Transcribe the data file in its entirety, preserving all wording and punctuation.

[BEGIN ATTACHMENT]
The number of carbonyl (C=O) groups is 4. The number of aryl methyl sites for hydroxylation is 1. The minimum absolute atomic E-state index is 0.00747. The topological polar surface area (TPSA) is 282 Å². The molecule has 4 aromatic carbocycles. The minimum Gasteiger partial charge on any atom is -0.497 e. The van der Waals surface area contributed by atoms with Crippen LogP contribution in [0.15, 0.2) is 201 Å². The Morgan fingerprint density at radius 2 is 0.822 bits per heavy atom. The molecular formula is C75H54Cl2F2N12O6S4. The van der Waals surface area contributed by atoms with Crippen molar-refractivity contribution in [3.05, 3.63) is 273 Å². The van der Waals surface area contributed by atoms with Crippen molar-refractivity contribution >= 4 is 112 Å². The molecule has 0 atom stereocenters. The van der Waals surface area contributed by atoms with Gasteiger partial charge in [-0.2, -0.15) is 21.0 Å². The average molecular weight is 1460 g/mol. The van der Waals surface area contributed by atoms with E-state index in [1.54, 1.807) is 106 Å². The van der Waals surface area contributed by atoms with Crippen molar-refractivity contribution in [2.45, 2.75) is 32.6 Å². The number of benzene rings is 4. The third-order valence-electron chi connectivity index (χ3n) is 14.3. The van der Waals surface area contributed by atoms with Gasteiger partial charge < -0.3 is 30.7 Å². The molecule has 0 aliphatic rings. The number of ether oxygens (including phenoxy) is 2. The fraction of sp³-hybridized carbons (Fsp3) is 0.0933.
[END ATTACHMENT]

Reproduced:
The number of carbonyl (C=O) groups is 4. The number of aryl methyl sites for hydroxylation is 1. The minimum absolute atomic E-state index is 0.00747. The topological polar surface area (TPSA) is 282 Å². The molecule has 4 aromatic carbocycles. The minimum Gasteiger partial charge on any atom is -0.497 e. The van der Waals surface area contributed by atoms with Crippen LogP contribution in [0.15, 0.2) is 201 Å². The Morgan fingerprint density at radius 2 is 0.822 bits per heavy atom. The molecular formula is C75H54Cl2F2N12O6S4. The van der Waals surface area contributed by atoms with Crippen molar-refractivity contribution in [3.05, 3.63) is 273 Å². The van der Waals surface area contributed by atoms with Crippen molar-refractivity contribution >= 4 is 112 Å². The molecule has 0 atom stereocenters. The van der Waals surface area contributed by atoms with Gasteiger partial charge in [-0.2, -0.15) is 21.0 Å². The average molecular weight is 1460 g/mol. The van der Waals surface area contributed by atoms with E-state index in [1.54, 1.807) is 106 Å². The van der Waals surface area contributed by atoms with Crippen molar-refractivity contribution in [2.45, 2.75) is 32.6 Å². The number of benzene rings is 4. The third-order valence-electron chi connectivity index (χ3n) is 14.3. The van der Waals surface area contributed by atoms with Gasteiger partial charge < -0.3 is 30.7 Å². The molecule has 0 aliphatic rings. The number of ether oxygens (including phenoxy) is 2. The fraction of sp³-hybridized carbons (Fsp3) is 0.0933.